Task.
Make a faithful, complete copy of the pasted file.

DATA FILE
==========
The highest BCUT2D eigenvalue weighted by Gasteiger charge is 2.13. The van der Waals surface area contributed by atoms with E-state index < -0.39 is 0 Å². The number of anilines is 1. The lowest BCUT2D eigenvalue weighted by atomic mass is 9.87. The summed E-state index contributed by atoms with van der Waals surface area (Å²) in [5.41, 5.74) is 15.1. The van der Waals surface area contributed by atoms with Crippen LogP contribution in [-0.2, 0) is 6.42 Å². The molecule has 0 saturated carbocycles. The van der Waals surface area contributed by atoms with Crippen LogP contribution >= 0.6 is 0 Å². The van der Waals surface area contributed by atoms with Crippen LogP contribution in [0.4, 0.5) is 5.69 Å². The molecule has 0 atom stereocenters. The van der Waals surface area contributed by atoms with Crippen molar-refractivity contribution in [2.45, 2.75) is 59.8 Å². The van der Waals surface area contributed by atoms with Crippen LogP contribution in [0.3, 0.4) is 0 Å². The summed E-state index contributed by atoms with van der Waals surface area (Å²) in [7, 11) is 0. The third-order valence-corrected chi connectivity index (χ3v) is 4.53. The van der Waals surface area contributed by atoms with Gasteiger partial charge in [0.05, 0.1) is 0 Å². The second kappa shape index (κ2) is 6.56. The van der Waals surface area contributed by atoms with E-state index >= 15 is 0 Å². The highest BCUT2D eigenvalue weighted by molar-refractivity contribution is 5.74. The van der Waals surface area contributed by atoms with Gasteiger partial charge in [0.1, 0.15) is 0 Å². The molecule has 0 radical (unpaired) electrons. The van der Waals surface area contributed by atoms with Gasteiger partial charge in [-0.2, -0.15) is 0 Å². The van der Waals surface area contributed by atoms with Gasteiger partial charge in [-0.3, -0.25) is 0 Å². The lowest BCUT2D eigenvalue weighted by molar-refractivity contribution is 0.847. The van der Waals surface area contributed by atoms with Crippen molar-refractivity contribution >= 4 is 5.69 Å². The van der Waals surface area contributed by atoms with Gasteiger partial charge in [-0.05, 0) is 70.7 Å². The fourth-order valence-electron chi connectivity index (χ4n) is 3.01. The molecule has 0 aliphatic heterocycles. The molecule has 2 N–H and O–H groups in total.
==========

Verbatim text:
The highest BCUT2D eigenvalue weighted by Gasteiger charge is 2.13. The van der Waals surface area contributed by atoms with E-state index < -0.39 is 0 Å². The number of anilines is 1. The lowest BCUT2D eigenvalue weighted by atomic mass is 9.87. The summed E-state index contributed by atoms with van der Waals surface area (Å²) in [5.41, 5.74) is 15.1. The van der Waals surface area contributed by atoms with Crippen LogP contribution in [-0.2, 0) is 6.42 Å². The molecule has 0 saturated carbocycles. The van der Waals surface area contributed by atoms with Crippen LogP contribution >= 0.6 is 0 Å². The van der Waals surface area contributed by atoms with Crippen LogP contribution in [0.4, 0.5) is 5.69 Å². The molecule has 0 atom stereocenters. The van der Waals surface area contributed by atoms with Crippen molar-refractivity contribution in [2.45, 2.75) is 59.8 Å². The van der Waals surface area contributed by atoms with Crippen LogP contribution in [0.3, 0.4) is 0 Å². The summed E-state index contributed by atoms with van der Waals surface area (Å²) in [7, 11) is 0. The third-order valence-corrected chi connectivity index (χ3v) is 4.53. The van der Waals surface area contributed by atoms with Gasteiger partial charge in [0.05, 0.1) is 0 Å². The second kappa shape index (κ2) is 6.56. The van der Waals surface area contributed by atoms with E-state index >= 15 is 0 Å². The highest BCUT2D eigenvalue weighted by molar-refractivity contribution is 5.74. The van der Waals surface area contributed by atoms with Gasteiger partial charge in [0.1, 0.15) is 0 Å². The molecule has 0 radical (unpaired) electrons. The van der Waals surface area contributed by atoms with Gasteiger partial charge in [-0.2, -0.15) is 0 Å². The van der Waals surface area contributed by atoms with Gasteiger partial charge in [-0.3, -0.25) is 0 Å². The lowest BCUT2D eigenvalue weighted by molar-refractivity contribution is 0.847. The van der Waals surface area contributed by atoms with Crippen molar-refractivity contribution >= 4 is 5.69 Å². The van der Waals surface area contributed by atoms with Gasteiger partial charge in [-0.05, 0) is 70.7 Å². The fourth-order valence-electron chi connectivity index (χ4n) is 3.01. The molecule has 0 aliphatic heterocycles. The molecule has 2 N–H and O–H groups in total.